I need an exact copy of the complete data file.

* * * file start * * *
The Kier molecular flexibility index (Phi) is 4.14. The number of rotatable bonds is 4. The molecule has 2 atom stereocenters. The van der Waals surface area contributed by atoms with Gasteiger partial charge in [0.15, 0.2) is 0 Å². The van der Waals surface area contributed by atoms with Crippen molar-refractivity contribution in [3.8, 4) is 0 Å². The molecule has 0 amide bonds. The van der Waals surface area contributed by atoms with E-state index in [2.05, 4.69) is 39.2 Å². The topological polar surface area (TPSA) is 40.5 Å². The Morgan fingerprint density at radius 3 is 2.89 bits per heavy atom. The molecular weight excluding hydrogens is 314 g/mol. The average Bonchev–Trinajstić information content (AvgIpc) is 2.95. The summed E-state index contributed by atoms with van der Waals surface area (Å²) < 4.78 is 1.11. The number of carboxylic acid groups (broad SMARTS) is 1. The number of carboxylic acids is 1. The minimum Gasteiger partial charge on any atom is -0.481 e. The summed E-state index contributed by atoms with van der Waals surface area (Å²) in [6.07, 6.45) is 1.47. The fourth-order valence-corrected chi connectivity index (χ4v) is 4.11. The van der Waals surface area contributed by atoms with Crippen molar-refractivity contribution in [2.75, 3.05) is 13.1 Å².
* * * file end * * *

The Kier molecular flexibility index (Phi) is 4.14. The number of rotatable bonds is 4. The molecule has 2 atom stereocenters. The van der Waals surface area contributed by atoms with Gasteiger partial charge in [0.15, 0.2) is 0 Å². The van der Waals surface area contributed by atoms with Crippen molar-refractivity contribution in [3.8, 4) is 0 Å². The molecule has 0 amide bonds. The van der Waals surface area contributed by atoms with E-state index in [2.05, 4.69) is 39.2 Å². The topological polar surface area (TPSA) is 40.5 Å². The Morgan fingerprint density at radius 3 is 2.89 bits per heavy atom. The molecular weight excluding hydrogens is 314 g/mol. The average Bonchev–Trinajstić information content (AvgIpc) is 2.95. The summed E-state index contributed by atoms with van der Waals surface area (Å²) < 4.78 is 1.11. The number of carboxylic acid groups (broad SMARTS) is 1. The number of carboxylic acids is 1. The minimum Gasteiger partial charge on any atom is -0.481 e. The summed E-state index contributed by atoms with van der Waals surface area (Å²) in [6.07, 6.45) is 1.47. The fourth-order valence-corrected chi connectivity index (χ4v) is 4.11. The van der Waals surface area contributed by atoms with Crippen molar-refractivity contribution in [2.75, 3.05) is 13.1 Å².